San José State University
Department of Economics

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Thayer Watkins
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The Irrelevance of Empirical Studies
of Human Decision-making to Microeconomic
Theory and Analysis

In 1978 Herbert Simon was awarded the Nobel Prize in the Economic Sciences for his work on the study of decision making in organizations. In 2002 Daniel Kahneman and Vernon Smith shared that same prize for their empirical studies of decision making. The gist of such empirical studies is that the way people actually make decisions is definitely not that which is assumed by microeconomic theory. The seeming implication is that microeconomic theory is defective and needs to be replaced. That implication is not valid. Microeconomic theory is concerned with the behavior of markets not the behavior of individual participants in those markets.

The understanding that non-intervened markets can be rational even if the agents in those markets are not rational in an economic sense of the term goes back to an article by Armen Alchian,
"Uncertainty, Evolution and Economic Theory,"published in The Journal of Political Economy,Volume 58 (1950), pages 211-221.

Armen Alchian's article was very influential. It first introduced the notion that the power of the market does not depend upon the brilliance and the motivation of the entrepreneurs in the market. The power of the market instead lies in its evolutionary character. The entrepreneurs in a market may not have the information and savvy necessary to maximize profits. They may not even want to maximize profits. Nevertheless the market system ensures that the decisions get made which result in the market evolving in the same direction as it would have if the entrepreneurs had the information and motivation to maximize profits.

When a decision has to be made there may be no one of the market participants who knows which decision will be in his or her best interest. The decisions that are made will generally be varied. They may be made randomly; they may be made by incorrect analysis and/or for the wrong reasons. Nevertheless the operation of the market will dictate that some of the decisions will perform better than others. There may be one entity which for whatever reason makes the decision that results in the best market performance. That entity will prosper and will likely grow. Other entities seeing the prospering of that entity will imitate its decisions. In Alchian's words, the other entities will adopt the decisions of the most prosperous. And thus the market moves in the direction dictated by the best-performing entity. The end result is that by evolution the market moves in the direction dictated by the highest prospering market participant. That market participant may have the right choice by chance or wrong analysis, nevertheless the end result for the market is as though the entities maximized their self interest. The market participants do not need to know how to maximize profit, they only need to know how to recognize what they like.
 
In contrast, in a centrally administered economy the planners, when faced with decisions to be made make a single decision. There is no variation; there is no range of choices to evaluate. There is no most prosperous choice to imitate. The decision made by the planners may be wrong but no one can admit that. No one but the planners get to make the decisions so there can be no imitation, no adoption in Alchian's terminology.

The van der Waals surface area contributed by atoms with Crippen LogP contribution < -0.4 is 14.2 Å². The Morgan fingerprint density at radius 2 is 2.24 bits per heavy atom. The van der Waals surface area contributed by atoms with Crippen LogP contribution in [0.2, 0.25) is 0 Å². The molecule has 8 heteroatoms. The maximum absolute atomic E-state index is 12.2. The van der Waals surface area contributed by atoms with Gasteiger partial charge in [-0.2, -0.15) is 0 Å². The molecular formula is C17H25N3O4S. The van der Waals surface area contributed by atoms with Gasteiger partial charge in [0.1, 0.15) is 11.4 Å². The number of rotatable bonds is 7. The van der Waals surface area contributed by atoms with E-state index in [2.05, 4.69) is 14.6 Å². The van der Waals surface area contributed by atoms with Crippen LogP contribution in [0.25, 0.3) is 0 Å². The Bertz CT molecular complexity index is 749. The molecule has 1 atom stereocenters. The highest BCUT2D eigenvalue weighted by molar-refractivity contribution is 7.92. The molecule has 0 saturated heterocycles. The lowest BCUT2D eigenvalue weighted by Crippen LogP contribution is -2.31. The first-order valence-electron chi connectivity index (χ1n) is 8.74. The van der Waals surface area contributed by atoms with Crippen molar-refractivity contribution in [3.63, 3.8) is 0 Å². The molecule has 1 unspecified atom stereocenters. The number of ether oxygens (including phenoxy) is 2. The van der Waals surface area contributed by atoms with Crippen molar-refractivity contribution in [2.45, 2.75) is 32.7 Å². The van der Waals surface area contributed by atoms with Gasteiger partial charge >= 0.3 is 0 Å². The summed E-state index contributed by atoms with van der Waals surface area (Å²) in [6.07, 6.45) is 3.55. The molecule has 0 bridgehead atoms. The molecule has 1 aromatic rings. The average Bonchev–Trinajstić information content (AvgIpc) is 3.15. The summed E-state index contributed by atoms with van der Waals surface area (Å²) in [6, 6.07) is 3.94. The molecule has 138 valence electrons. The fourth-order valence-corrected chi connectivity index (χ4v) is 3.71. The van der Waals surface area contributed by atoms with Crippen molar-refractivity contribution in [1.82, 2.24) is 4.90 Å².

A functioning evolutionary system needs three elements:

In a market the entrepreneurs acting independently generate the alternatives. The criterion for evaluation of the alternatives is usually called profit, but that is an abbreviation for the present value of net gains. (For more on this issue see profit maximization.) The profit criterion results in those who do not gain profit get eliminated and are replaced by those who do.

In a centrally administered economy:

Here is an illustration of how an optimal choice was made by pure chance. A student-friend of mine named John told me of his experience in the U.S. Army during the era of the Vietnam War. John was assigned to the army language school. The time was the middle 1960's when the Vietnam War was still operational. The Army needed Vietnamese interpreters. The administrators gave the students in the language program a list of 25 languages and asked them to compile a list of their preferences of languages to learn. All of the students put languages like French and German at the tops of their lists and Vietnamese at the very bottom. John did likewise but found when he finished that he had only 24 languages in his list. After careful searching John found that he had left out Polish. He did not want to rewrite the list so he put Polish at the bottom of his list just below Vietnamese. The administrators' ploy of giving students of their choice of languages to learn was in the nature of a joke. They gave them the language that was on the bottom of their lists. John to his surprise was assigned to learn Polish. When he completed the program he was stationed at an Army base near the Baltic Sea coast of West Germany. His duty was to monitor the radio broadcasts from Poland and sometimes he could do that at the beach. It was a remarkably easy assignment. Completely by chance John found that he had made the optimum choice for himself.

For Alchian's article see Alchian.


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